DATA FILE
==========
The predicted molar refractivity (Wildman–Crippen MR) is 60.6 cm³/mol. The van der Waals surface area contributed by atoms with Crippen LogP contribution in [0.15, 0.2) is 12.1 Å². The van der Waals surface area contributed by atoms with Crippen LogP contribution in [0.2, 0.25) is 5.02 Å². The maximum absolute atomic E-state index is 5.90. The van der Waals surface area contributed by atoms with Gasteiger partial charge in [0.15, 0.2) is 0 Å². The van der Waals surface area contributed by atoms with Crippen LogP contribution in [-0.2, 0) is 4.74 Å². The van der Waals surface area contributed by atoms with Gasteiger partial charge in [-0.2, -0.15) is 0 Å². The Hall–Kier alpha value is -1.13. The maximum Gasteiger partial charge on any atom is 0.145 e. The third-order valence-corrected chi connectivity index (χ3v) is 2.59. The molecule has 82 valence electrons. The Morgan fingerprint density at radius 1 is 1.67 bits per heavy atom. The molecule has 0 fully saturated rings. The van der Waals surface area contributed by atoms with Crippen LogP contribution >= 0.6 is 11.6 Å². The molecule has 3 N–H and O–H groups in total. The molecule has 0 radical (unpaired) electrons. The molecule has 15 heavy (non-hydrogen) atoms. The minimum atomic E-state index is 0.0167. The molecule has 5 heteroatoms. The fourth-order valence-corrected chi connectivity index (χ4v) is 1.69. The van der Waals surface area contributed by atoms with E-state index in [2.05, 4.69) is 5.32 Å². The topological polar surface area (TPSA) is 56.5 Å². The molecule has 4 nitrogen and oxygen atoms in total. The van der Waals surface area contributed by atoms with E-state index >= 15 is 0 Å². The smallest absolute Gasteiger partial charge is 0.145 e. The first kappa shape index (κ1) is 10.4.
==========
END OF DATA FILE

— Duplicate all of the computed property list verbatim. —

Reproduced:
The predicted molar refractivity (Wildman–Crippen MR) is 60.6 cm³/mol. The van der Waals surface area contributed by atoms with Crippen LogP contribution in [0.15, 0.2) is 12.1 Å². The van der Waals surface area contributed by atoms with Crippen LogP contribution in [0.2, 0.25) is 5.02 Å². The maximum absolute atomic E-state index is 5.90. The van der Waals surface area contributed by atoms with Gasteiger partial charge in [0.15, 0.2) is 0 Å². The van der Waals surface area contributed by atoms with Crippen LogP contribution in [-0.2, 0) is 4.74 Å². The van der Waals surface area contributed by atoms with Gasteiger partial charge in [-0.2, -0.15) is 0 Å². The Hall–Kier alpha value is -1.13. The maximum Gasteiger partial charge on any atom is 0.145 e. The third-order valence-corrected chi connectivity index (χ3v) is 2.59. The molecule has 82 valence electrons. The Morgan fingerprint density at radius 1 is 1.67 bits per heavy atom. The molecule has 0 fully saturated rings. The van der Waals surface area contributed by atoms with Crippen LogP contribution >= 0.6 is 11.6 Å². The molecule has 3 N–H and O–H groups in total. The molecule has 0 radical (unpaired) electrons. The molecule has 15 heavy (non-hydrogen) atoms. The minimum atomic E-state index is 0.0167. The molecule has 5 heteroatoms. The fourth-order valence-corrected chi connectivity index (χ4v) is 1.69. The van der Waals surface area contributed by atoms with E-state index in [2.05, 4.69) is 5.32 Å². The topological polar surface area (TPSA) is 56.5 Å². The molecule has 4 nitrogen and oxygen atoms in total. The van der Waals surface area contributed by atoms with E-state index >= 15 is 0 Å². The smallest absolute Gasteiger partial charge is 0.145 e. The first kappa shape index (κ1) is 10.4.